The Chinese City of Wuhan has restored more than 50 hectares of land from a closed landfill in less than a year, improving the living environment for residents and solving pollution challenges.
Natural degradation of pollutants from the Jinkou landfill would have taken at least 30 years, and restoration through excavation measures is very costly. To solve the issue, Wuhan restored the landfill and sur-rounding environment using aerobic ecological restoration, thereby ensuring that the land is reutilized for enjoyable purposes.
The closed Jinkou landfill in Wuhan caused pollution, which natural degrada-tion would have taken decades to remove, affecting not only the environment but also residents in nearby areas. To restore this wasteland more efficiently, the city began an aerobic ecological restoration project. Not only does it alleviate risks of long-term safety issues from pollutants and eliminate the threat of methane explosions, this project also restores more than 50 hectares of land for city landscaping. Proving that even the most polluted areas can become ecological havens, this former landfill site hosted the China International Garden Expo in 2015.
The restoration process, which began in 2014, introduced proper planting techniques, diverse plants, and measures to improve the soil aiming to promote continuity of the fundamental ecological system. The project ties in with Wuhan’s General Urban Planning scheme to improve the quality of the city’s ecological environment and enhance sustainable urban development, and eventually become a National Garden City, which is a title the Ministry of Housing and Urban-Rural Development grants to Chinese cities focusingon green, sustainable development.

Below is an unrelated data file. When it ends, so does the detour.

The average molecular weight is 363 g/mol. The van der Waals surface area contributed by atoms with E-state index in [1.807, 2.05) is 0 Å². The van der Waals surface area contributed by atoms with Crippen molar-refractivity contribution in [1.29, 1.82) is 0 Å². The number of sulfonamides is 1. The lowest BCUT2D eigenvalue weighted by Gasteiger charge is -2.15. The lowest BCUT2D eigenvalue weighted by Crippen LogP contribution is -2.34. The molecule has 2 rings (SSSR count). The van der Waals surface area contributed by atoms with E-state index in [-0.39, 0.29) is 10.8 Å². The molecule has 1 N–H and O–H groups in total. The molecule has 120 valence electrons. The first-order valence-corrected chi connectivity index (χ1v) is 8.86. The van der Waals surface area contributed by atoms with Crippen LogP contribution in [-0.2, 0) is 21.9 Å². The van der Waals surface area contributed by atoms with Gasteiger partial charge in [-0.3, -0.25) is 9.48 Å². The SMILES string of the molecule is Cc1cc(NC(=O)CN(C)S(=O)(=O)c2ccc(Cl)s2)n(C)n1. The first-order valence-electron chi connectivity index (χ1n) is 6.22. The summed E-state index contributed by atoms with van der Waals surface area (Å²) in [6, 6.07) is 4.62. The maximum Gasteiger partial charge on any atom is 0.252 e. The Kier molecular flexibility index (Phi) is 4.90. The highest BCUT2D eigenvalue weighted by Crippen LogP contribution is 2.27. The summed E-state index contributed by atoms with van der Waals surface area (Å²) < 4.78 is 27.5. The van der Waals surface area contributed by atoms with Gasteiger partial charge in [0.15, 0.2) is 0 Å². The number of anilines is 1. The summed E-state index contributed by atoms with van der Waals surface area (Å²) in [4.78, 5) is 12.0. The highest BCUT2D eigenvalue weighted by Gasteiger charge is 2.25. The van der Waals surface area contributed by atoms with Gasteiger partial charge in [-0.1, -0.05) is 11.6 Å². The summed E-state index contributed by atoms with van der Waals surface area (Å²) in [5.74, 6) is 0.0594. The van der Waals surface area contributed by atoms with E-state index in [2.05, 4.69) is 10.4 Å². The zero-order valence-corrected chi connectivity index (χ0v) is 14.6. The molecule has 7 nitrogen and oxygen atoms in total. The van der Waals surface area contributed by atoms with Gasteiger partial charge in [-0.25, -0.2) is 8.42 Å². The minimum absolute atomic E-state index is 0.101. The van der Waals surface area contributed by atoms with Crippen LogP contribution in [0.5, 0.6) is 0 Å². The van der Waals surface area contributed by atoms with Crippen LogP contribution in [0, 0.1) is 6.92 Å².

Social Benefits – The new ecological park improves the quality of life for the citizens of Wuhan and promotes economic and social development in the surrounding areas.
Economic Benefits – The project saved $125 million by using aerobic ecological restoration compared to conventional restoration methods.
Health Benefits – Restoring the landfill site ensures reduced air pollution for morethan 100,000 people living in close proximity to the landfill.
Presented by C40 Cities Climate Leadership Group (C40), Sustainia and Realdania – Cities100 showcases leading solutions to urban climate challenges in ten sectors, ranging from solid waste management to transportation.
Available online and in print, Cities100 provides stakeholders an accessible format to explore achievable solutions for climate action in cities, and will be a useful tool for relevant groups ranging from impact investors and development organizations, to mayors and city governments. You can access the full Cities100 2015 publication online here.
- Key Impact
- 66 tons of CO2 absorbed per year by restored land